Denial of disability benefits premature, 7th Circuit rules

An Indiana man who sustained long-lasting brain injuries after he was struck in the head with a barstool was improperly denied total Social Security disability benefits, the 7th Circuit Court of Appeals ruled Tuesday.

Kyle Alaura claimed a variety of disabilities from seizures and prolonged blank stares to severe light sensitivity that followed a craniotomy required to remove part of his brain and insert a metal plate in his skull after his injury. An administrative law judge determined Alaura could perform certain light work and therefore denied his Social Security claim for total disability.

“The denial of the application for benefits, and the affirmation of that denial by the district court, were premature,” Judge Richard Posner wrote for the panel in Kyle D. Alaura v. Carolyn W. Colvin, 15-1727. “The judgment is reversed with directions to remand the case to the Social Security Administration for further consideration of Alaura’s application for benefits.”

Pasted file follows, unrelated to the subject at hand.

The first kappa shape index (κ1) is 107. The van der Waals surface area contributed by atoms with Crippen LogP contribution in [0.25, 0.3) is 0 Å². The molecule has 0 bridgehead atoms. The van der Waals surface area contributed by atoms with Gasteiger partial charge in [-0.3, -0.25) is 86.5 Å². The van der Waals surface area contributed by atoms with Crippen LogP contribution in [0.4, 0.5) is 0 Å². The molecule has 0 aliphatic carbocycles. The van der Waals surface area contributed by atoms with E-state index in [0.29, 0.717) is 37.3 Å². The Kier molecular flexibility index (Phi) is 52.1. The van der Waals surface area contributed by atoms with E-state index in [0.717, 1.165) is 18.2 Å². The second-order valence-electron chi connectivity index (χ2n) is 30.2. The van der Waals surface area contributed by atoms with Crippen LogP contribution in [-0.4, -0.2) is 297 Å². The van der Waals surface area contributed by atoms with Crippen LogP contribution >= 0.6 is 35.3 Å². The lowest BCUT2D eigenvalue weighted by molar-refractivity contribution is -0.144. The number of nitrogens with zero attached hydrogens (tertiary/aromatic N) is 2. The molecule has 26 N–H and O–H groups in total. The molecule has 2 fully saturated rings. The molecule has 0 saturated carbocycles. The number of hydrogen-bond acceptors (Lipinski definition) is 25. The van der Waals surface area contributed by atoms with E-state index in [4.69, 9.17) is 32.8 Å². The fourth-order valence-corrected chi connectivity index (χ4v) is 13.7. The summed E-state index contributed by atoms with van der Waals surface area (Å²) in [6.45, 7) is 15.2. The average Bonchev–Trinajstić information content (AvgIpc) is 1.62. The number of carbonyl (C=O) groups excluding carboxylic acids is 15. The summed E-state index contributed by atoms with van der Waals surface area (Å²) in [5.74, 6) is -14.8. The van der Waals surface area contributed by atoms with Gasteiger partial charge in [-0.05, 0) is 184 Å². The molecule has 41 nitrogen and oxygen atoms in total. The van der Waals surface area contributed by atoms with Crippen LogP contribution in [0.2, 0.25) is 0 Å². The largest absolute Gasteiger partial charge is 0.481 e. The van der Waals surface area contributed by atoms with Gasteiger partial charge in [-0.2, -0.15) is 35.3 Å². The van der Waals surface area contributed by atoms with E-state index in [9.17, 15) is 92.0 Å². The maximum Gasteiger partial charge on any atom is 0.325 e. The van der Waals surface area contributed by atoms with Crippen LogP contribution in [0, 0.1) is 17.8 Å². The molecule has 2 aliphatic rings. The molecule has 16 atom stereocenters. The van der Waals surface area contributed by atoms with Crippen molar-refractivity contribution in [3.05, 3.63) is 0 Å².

The panel held that the ALJ failed to consider Alaura’s physical condition, diagnoses and claims of disability in their totality nor order evaluations that could have provided a basis for a decision. The decision was affirmed by Chief Judge Philip P. Simon in the District Court for the Northern District of Indiana, Fort Wayne Division.

Posner also took exception to estimates of available job statistics included in the denial that he said appeared to be fabrications. He noted the Circuit Court has cautioned about this in several prior opinions, and he ridiculed a conclusion that Alaura could perform one of the estimated 200,000 “addresser” jobs nationwide.

“According to the (Dictionary of Occupational Titles, 1991), an ‘addresser’ is someone who addresses by hand or typewriter, envelopes, cards, advertising literature, packages and similar items for mailing,” Posner wrote. “… It’s hard to believe that, as the vocational expert testified in this case, there are 200,000 people in the United States for whom this is a full-time job. And does anybody use a typewriter anymore?”

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